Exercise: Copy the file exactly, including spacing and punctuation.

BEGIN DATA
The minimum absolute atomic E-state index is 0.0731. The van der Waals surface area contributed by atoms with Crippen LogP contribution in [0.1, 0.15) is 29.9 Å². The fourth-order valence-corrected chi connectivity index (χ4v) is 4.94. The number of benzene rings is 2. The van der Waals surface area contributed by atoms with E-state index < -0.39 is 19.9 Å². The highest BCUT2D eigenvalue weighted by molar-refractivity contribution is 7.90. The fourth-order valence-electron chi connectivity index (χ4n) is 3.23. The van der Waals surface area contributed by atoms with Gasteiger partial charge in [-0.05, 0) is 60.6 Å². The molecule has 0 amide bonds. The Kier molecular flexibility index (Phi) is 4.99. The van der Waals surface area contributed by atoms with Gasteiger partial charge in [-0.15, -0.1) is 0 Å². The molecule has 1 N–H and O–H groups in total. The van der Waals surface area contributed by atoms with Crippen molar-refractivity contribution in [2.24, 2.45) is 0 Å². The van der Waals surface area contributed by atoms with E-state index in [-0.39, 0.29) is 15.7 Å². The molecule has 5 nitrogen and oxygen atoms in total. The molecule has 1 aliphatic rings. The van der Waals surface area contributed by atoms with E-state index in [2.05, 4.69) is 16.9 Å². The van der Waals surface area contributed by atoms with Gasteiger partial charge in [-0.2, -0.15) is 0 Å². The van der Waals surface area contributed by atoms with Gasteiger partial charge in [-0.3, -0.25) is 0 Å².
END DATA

The minimum absolute atomic E-state index is 0.0731. The van der Waals surface area contributed by atoms with Crippen LogP contribution in [0.1, 0.15) is 29.9 Å². The fourth-order valence-corrected chi connectivity index (χ4v) is 4.94. The number of benzene rings is 2. The van der Waals surface area contributed by atoms with E-state index < -0.39 is 19.9 Å². The highest BCUT2D eigenvalue weighted by molar-refractivity contribution is 7.90. The fourth-order valence-electron chi connectivity index (χ4n) is 3.23. The van der Waals surface area contributed by atoms with Gasteiger partial charge in [-0.05, 0) is 60.6 Å². The molecule has 0 amide bonds. The Kier molecular flexibility index (Phi) is 4.99. The van der Waals surface area contributed by atoms with Gasteiger partial charge in [-0.15, -0.1) is 0 Å². The molecule has 1 N–H and O–H groups in total. The van der Waals surface area contributed by atoms with Crippen molar-refractivity contribution in [2.24, 2.45) is 0 Å². The van der Waals surface area contributed by atoms with E-state index in [-0.39, 0.29) is 15.7 Å². The molecule has 5 nitrogen and oxygen atoms in total. The molecule has 1 aliphatic rings. The van der Waals surface area contributed by atoms with E-state index in [2.05, 4.69) is 16.9 Å². The van der Waals surface area contributed by atoms with Gasteiger partial charge in [-0.2, -0.15) is 0 Å². The van der Waals surface area contributed by atoms with Gasteiger partial charge in [-0.3, -0.25) is 0 Å².